One critical feature of the present case is generally absent from the securities market as described in Blue Chip Stamps. Plaintiffs had direct dealings with defendants in which the latter made certain of the representations complained of. This case is, therefore, an `ordinary case of deceit' as characterized by the Supreme Court in that defendants made representations directly to plaintiffs. Such a case could not be brought by anyone who happened to own Howard stock at any time from April to December 1989.Id. at 266 (citation omitted) (emphasis supplied).
In Shirvanian v. Defrates, ___ S.W.3d ___, No. 14-02-00447-CV, 2004 WL 35987 (Tex.App. Jan. 8, 2004), the Texas Court of Appeals found that individual "holders" claims may be brought under the Texas common law of fraud when the misrepresentations were made in "direct, face-to-face or telephone" conversations and when plaintiffs have adequately alleged that "they had a specific plan to sell their shares at a date certain." Id. at *18. Recognizing the principles enunciated in Blue Chip Stamps, it distinguished its holding as one that "will always have a very narrow pool of plaintiffs. We are not dealing with `complete bystanders.' The [plaintiffs] were the largest individual shareholders of [the defendant]." Id.
The only available opinion in Shirvanian, is preceded by this admonition: "Notice: this Opinion has not been released for publication in the permanent law reports. Until released, it is subject to revision or withdrawal." While the Westlaw version ofShirvanian contains the citation " ___ S.W.3d ___", which typically indicates that the opinion will be published in that reporter, the document does not appear to have been published yet in any printed law reporter.
The analysis in these actions does not provide a basis to predict that the Georgia Supreme Court would recognize a cause of action for a class of plaintiffs who are alleged to have held their stock in reliance on misrepresentations or omissions. Even if Georgia were to adopt a rule similar to that set forth inRogers and Fritz, as just discussed, that rule would require allegations of specific reliance. The Weinstein Plaintiffs do not even attempt to defend their meager allegations of reliance and damages. Their brief, conclusory statements would not be sufficient to plead reliance under the narrow exception that is articulated by Rogers and Fritz to the general bar against "holder" claims.
There is only one case that provides some support for the Weinstein Plaintiffs' pleadings. After briefing on these motions was completed, the Weinstein Plaintiffs supplemented their defense of their action by a submission describing an unreported opinion in an Illinois state trial court, Gordon v. Buntrock, No. 99 CH 18378 (C.C. Ill. July 19, 2004). In Gordon, the Chancery Division of the Circuit Court of Cook County, Illinois granted a motion to dismiss, with leave to replead, a shareholder class action complaint brought on behalf of plaintiffs who had held stock in anticipation of future appreciation in the stock's value. The complaint pleaded common law claims under Illinois law. Id. at *6. The court held that Illinois law had long recognized a claim for fraud where the wrongdoer intends to induce a plaintiff to refrain from action. Id. at *6-7. After reviewing Blue Chip Stamps and various state court decisions from other jurisdictions, the court held that Illinois' liberal pleading rules did not permit it to impose a heightened pleading requirement of reliance or transaction causation; for instance, the requirement that the complaint allege that misrepresentations were made in direct communications to a plaintiff. Id. at *13-14. It recognized that its holding meant that "the goal of precluding the filing of `strike suits' remains unattainable."Id. at *14. The plaintiff was given leave to replead to allege an out of pocket loss, which the court defined as the difference between the stock price on his date of purchase and the date on which the fraud began. Id. at *15.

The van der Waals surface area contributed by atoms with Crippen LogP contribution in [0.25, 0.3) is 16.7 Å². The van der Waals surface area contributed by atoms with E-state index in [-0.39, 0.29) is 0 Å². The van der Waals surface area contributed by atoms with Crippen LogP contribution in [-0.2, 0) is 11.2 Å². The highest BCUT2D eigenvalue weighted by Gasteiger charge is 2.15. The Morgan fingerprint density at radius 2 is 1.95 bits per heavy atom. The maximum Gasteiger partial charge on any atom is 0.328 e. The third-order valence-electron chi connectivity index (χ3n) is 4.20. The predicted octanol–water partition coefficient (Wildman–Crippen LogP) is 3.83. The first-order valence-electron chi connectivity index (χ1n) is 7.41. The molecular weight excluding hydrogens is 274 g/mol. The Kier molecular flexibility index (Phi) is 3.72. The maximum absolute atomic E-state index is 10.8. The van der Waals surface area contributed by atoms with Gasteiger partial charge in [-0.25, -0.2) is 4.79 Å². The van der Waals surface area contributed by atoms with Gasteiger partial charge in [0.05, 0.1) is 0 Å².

The ruling in Gordon, of course, defers until a later day the issue of class certification. If the Illinois Supreme Court ultimately decides that there is no heightened pleading requirement for reliance in a "holder" action under Illinois law, and if Illinois requires common issues in a class action to predominate over individual ones and does not recognize a presumption of reliance, then certification of a class like theGordon class will prove to be impossible.